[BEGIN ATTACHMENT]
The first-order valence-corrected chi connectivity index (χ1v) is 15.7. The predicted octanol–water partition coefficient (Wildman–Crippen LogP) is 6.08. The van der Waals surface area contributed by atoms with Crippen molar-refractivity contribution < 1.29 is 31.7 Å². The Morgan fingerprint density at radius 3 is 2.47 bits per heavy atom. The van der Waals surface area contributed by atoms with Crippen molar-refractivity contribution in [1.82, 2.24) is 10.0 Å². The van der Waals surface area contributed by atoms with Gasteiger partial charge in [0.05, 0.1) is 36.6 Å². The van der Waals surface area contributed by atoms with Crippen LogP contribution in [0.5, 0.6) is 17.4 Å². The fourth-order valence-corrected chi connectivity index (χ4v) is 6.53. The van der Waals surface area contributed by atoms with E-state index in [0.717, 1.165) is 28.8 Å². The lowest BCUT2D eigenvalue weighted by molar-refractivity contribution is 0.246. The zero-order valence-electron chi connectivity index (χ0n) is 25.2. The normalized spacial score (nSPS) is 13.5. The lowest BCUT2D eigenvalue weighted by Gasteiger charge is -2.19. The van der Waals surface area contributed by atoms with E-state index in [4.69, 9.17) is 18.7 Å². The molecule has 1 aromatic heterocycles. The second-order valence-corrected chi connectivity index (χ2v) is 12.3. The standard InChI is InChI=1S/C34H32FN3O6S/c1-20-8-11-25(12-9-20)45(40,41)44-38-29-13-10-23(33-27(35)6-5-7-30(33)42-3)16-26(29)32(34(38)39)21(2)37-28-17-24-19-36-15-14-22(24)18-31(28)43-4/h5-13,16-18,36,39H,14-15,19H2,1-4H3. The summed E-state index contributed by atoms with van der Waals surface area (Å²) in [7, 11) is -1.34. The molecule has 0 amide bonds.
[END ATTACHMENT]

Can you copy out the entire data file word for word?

The first-order valence-corrected chi connectivity index (χ1v) is 15.7. The predicted octanol–water partition coefficient (Wildman–Crippen LogP) is 6.08. The van der Waals surface area contributed by atoms with Crippen molar-refractivity contribution < 1.29 is 31.7 Å². The Morgan fingerprint density at radius 3 is 2.47 bits per heavy atom. The van der Waals surface area contributed by atoms with Crippen molar-refractivity contribution in [1.82, 2.24) is 10.0 Å². The van der Waals surface area contributed by atoms with Gasteiger partial charge in [0.05, 0.1) is 36.6 Å². The van der Waals surface area contributed by atoms with Crippen LogP contribution in [0.5, 0.6) is 17.4 Å². The fourth-order valence-corrected chi connectivity index (χ4v) is 6.53. The van der Waals surface area contributed by atoms with E-state index in [0.717, 1.165) is 28.8 Å². The lowest BCUT2D eigenvalue weighted by molar-refractivity contribution is 0.246. The zero-order valence-electron chi connectivity index (χ0n) is 25.2. The normalized spacial score (nSPS) is 13.5. The lowest BCUT2D eigenvalue weighted by Gasteiger charge is -2.19. The van der Waals surface area contributed by atoms with E-state index in [4.69, 9.17) is 18.7 Å². The molecule has 1 aromatic heterocycles. The second-order valence-corrected chi connectivity index (χ2v) is 12.3. The standard InChI is InChI=1S/C34H32FN3O6S/c1-20-8-11-25(12-9-20)45(40,41)44-38-29-13-10-23(33-27(35)6-5-7-30(33)42-3)16-26(29)32(34(38)39)21(2)37-28-17-24-19-36-15-14-22(24)18-31(28)43-4/h5-13,16-18,36,39H,14-15,19H2,1-4H3. The summed E-state index contributed by atoms with van der Waals surface area (Å²) in [7, 11) is -1.34. The molecule has 0 amide bonds.